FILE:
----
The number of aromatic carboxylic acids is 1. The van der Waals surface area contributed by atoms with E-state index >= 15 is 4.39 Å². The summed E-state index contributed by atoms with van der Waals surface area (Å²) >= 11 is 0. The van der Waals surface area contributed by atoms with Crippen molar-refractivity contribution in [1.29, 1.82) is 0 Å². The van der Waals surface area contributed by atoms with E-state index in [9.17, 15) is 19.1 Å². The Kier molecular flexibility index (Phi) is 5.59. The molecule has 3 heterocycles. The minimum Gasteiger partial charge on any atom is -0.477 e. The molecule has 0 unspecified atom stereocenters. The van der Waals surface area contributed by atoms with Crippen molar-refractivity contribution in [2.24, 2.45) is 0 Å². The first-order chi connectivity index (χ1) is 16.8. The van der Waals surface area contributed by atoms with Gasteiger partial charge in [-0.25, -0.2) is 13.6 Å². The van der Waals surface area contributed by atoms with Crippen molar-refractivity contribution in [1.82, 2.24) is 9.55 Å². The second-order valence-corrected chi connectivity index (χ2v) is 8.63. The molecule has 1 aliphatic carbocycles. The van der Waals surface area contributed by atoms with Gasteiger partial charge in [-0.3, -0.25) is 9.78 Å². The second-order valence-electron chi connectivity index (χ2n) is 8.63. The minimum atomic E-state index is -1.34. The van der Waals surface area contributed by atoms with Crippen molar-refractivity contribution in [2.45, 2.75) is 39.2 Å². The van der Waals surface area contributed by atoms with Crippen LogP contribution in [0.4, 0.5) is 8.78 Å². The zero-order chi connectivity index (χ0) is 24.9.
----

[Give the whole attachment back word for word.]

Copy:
The number of aromatic carboxylic acids is 1. The van der Waals surface area contributed by atoms with E-state index >= 15 is 4.39 Å². The summed E-state index contributed by atoms with van der Waals surface area (Å²) >= 11 is 0. The van der Waals surface area contributed by atoms with Crippen molar-refractivity contribution in [1.29, 1.82) is 0 Å². The van der Waals surface area contributed by atoms with E-state index in [9.17, 15) is 19.1 Å². The Kier molecular flexibility index (Phi) is 5.59. The molecule has 3 heterocycles. The minimum Gasteiger partial charge on any atom is -0.477 e. The molecule has 0 unspecified atom stereocenters. The van der Waals surface area contributed by atoms with Crippen molar-refractivity contribution in [2.24, 2.45) is 0 Å². The first-order chi connectivity index (χ1) is 16.8. The van der Waals surface area contributed by atoms with Gasteiger partial charge in [-0.25, -0.2) is 13.6 Å². The van der Waals surface area contributed by atoms with Crippen molar-refractivity contribution in [1.82, 2.24) is 9.55 Å². The second-order valence-corrected chi connectivity index (χ2v) is 8.63. The molecule has 1 aliphatic carbocycles. The van der Waals surface area contributed by atoms with Gasteiger partial charge in [-0.3, -0.25) is 9.78 Å². The second-order valence-electron chi connectivity index (χ2n) is 8.63. The minimum atomic E-state index is -1.34. The van der Waals surface area contributed by atoms with Crippen molar-refractivity contribution in [2.45, 2.75) is 39.2 Å². The van der Waals surface area contributed by atoms with Crippen LogP contribution in [0.4, 0.5) is 8.78 Å². The zero-order chi connectivity index (χ0) is 24.9.